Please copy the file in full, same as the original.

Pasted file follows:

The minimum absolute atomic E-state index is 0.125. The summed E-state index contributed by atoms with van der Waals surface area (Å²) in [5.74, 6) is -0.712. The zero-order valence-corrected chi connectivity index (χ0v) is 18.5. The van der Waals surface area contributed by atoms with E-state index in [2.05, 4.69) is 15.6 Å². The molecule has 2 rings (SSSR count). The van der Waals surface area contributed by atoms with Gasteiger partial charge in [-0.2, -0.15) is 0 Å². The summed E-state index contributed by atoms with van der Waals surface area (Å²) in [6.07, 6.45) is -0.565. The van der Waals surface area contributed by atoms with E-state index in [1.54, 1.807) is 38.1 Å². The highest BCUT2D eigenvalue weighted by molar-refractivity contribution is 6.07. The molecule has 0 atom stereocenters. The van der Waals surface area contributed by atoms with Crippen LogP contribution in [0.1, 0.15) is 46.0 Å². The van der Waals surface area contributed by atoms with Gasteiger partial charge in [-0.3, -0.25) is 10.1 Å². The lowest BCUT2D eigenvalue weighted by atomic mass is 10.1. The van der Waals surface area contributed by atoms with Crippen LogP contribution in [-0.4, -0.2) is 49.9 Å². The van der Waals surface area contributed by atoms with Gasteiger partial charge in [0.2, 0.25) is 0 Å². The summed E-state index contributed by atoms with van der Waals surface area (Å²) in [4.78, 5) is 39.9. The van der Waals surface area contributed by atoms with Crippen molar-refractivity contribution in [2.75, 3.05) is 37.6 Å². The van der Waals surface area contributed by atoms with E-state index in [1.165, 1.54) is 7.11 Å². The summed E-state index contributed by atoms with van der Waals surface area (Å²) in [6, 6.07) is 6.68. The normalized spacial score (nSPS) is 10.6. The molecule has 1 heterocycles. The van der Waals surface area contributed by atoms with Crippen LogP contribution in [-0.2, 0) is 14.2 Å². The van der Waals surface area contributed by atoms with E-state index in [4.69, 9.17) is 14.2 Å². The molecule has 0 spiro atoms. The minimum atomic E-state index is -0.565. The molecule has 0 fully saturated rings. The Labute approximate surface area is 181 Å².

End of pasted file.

The minimum absolute atomic E-state index is 0.125. The summed E-state index contributed by atoms with van der Waals surface area (Å²) in [5.74, 6) is -0.712. The zero-order valence-corrected chi connectivity index (χ0v) is 18.5. The van der Waals surface area contributed by atoms with E-state index in [2.05, 4.69) is 15.6 Å². The molecule has 2 rings (SSSR count). The van der Waals surface area contributed by atoms with Gasteiger partial charge in [-0.2, -0.15) is 0 Å². The summed E-state index contributed by atoms with van der Waals surface area (Å²) in [6.07, 6.45) is -0.565. The van der Waals surface area contributed by atoms with E-state index in [1.54, 1.807) is 38.1 Å². The highest BCUT2D eigenvalue weighted by molar-refractivity contribution is 6.07. The molecule has 0 atom stereocenters. The van der Waals surface area contributed by atoms with Crippen LogP contribution in [0.1, 0.15) is 46.0 Å². The van der Waals surface area contributed by atoms with Gasteiger partial charge in [-0.3, -0.25) is 10.1 Å². The lowest BCUT2D eigenvalue weighted by atomic mass is 10.1. The van der Waals surface area contributed by atoms with Crippen LogP contribution in [-0.4, -0.2) is 49.9 Å². The van der Waals surface area contributed by atoms with Gasteiger partial charge in [0.2, 0.25) is 0 Å². The summed E-state index contributed by atoms with van der Waals surface area (Å²) in [4.78, 5) is 39.9. The van der Waals surface area contributed by atoms with Crippen molar-refractivity contribution in [2.75, 3.05) is 37.6 Å². The van der Waals surface area contributed by atoms with E-state index in [1.165, 1.54) is 7.11 Å². The summed E-state index contributed by atoms with van der Waals surface area (Å²) in [6, 6.07) is 6.68. The normalized spacial score (nSPS) is 10.6. The molecule has 1 heterocycles. The van der Waals surface area contributed by atoms with Crippen LogP contribution in [-0.2, 0) is 14.2 Å². The van der Waals surface area contributed by atoms with E-state index in [4.69, 9.17) is 14.2 Å². The molecule has 0 spiro atoms. The minimum atomic E-state index is -0.565. The molecule has 0 fully saturated rings. The Labute approximate surface area is 181 Å².